Ernest was born with both a withered arm and leg and so, when war was declared in 1939, he was not called up for the war but instead joined The Home Guard.
Nan recalls the day that war broke out especially well for it would be a day she could never forget…
‘There was a young girl aged about fifteen that lived nearby. She had taken quite a shine to little Ian and had offered many a time to take him in his pram to the park. The day war was declared was a lovely day, a Sunday, and so when the girl called again, this time I decided to let her take him as I thought the trip would do him good. Only about fifteen minutes after they had gone, I heard on the radio that war had been declared and not long after that the air raid sirens came on. I was later told that they had only been testing the sirens but at the time I was frantic with worry’.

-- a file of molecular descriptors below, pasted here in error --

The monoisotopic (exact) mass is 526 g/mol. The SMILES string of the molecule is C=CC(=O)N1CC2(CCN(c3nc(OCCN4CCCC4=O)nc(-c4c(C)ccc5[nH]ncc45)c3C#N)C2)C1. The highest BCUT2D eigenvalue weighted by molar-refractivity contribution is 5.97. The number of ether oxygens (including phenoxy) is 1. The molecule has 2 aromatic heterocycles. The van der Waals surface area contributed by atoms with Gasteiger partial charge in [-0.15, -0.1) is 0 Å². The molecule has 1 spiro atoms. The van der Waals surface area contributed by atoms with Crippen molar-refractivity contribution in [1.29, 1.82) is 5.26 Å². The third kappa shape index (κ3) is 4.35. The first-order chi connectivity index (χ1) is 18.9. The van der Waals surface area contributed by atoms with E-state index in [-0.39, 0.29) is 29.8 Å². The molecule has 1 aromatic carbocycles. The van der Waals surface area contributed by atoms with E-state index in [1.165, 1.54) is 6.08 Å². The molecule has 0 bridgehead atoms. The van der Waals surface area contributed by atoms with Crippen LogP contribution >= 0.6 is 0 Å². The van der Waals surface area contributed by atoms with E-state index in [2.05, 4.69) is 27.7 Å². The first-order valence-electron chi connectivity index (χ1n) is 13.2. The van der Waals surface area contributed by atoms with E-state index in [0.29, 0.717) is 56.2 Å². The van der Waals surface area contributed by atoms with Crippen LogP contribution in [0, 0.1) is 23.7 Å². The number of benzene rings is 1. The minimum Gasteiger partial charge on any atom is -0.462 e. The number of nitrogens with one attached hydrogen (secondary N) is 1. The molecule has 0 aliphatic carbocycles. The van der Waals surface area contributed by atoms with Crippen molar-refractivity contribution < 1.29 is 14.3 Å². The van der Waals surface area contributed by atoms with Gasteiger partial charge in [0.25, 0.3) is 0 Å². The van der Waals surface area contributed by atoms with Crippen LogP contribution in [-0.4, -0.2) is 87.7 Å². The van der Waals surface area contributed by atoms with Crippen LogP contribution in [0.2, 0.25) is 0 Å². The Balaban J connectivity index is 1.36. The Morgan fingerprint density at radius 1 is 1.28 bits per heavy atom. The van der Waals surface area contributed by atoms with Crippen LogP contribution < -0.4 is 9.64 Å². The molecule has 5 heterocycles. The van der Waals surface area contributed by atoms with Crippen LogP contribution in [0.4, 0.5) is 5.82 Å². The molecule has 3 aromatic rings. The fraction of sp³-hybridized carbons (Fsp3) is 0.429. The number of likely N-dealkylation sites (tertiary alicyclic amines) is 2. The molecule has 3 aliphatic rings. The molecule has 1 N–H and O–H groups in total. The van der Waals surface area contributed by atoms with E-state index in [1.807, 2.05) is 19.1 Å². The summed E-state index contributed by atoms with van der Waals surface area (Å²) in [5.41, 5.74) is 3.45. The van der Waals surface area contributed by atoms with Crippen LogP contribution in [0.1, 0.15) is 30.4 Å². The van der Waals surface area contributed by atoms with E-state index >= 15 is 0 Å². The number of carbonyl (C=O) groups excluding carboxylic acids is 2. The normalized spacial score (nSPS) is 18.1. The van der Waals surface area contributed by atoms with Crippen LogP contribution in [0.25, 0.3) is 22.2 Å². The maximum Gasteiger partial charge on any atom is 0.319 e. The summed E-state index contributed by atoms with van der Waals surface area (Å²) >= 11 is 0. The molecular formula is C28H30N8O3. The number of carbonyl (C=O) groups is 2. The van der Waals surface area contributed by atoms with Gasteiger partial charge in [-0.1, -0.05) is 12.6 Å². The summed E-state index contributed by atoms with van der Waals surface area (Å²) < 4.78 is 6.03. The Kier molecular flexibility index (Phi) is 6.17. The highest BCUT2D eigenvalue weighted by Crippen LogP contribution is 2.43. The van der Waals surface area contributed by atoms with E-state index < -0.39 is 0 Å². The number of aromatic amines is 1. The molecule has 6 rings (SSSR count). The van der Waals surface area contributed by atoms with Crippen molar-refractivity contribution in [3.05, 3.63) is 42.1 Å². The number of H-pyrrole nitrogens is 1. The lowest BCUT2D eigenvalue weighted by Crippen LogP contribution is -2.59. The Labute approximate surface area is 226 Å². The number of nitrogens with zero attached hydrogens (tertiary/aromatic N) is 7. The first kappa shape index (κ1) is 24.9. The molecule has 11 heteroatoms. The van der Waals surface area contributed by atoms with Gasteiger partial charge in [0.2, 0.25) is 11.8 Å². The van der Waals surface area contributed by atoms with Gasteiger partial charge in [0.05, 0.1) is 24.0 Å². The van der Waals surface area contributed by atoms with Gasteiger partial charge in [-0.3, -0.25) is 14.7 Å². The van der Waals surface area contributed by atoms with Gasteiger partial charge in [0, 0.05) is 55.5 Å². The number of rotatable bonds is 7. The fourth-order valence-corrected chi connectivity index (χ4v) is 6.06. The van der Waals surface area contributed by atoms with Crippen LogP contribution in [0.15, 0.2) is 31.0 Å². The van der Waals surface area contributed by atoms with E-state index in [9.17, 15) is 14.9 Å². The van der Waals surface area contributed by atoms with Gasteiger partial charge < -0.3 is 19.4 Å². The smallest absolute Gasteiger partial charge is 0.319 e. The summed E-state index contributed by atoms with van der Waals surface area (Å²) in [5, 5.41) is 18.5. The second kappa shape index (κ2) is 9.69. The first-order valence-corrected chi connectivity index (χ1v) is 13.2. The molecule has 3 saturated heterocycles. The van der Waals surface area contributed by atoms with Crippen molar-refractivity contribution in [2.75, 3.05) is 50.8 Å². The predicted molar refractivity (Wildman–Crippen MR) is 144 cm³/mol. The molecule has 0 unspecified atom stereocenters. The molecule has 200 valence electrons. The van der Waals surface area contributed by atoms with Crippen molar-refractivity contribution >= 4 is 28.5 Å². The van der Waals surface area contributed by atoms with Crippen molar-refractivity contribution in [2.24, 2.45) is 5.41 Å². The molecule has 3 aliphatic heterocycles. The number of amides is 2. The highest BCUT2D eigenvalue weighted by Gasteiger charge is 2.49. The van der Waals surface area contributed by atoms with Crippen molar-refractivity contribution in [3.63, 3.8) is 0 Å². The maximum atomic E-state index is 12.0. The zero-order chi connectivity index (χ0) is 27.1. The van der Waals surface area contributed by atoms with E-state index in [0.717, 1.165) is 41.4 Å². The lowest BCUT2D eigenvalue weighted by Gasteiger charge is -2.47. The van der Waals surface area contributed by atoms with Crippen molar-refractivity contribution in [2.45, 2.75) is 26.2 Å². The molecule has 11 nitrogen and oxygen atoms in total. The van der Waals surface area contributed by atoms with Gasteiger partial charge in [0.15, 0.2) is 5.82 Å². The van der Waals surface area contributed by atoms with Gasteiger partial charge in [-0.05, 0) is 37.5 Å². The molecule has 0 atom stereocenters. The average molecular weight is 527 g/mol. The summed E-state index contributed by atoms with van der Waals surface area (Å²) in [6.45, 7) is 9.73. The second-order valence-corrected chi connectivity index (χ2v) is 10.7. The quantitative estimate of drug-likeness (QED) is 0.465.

During the Second World War, bollards and barbed wire were erected on the beaches along the seafront in order to stop tanks and hinder any attempted landing of troops. Nan’s parents, Maurice and Cymbeline (still living at no 11 St Mary’s Terrace) slept in St Clements Caves every night (along with a lot of other local people) and Nan, being a keen gardener, says she often used to wonder whether she would still be alive to see the flowers she had just planted bloom…
‘In an odd way, you used to get quite blasé about the whole thing in the end, it was just the way life was then’ she says.
One particular incident though must have been especially terrifying.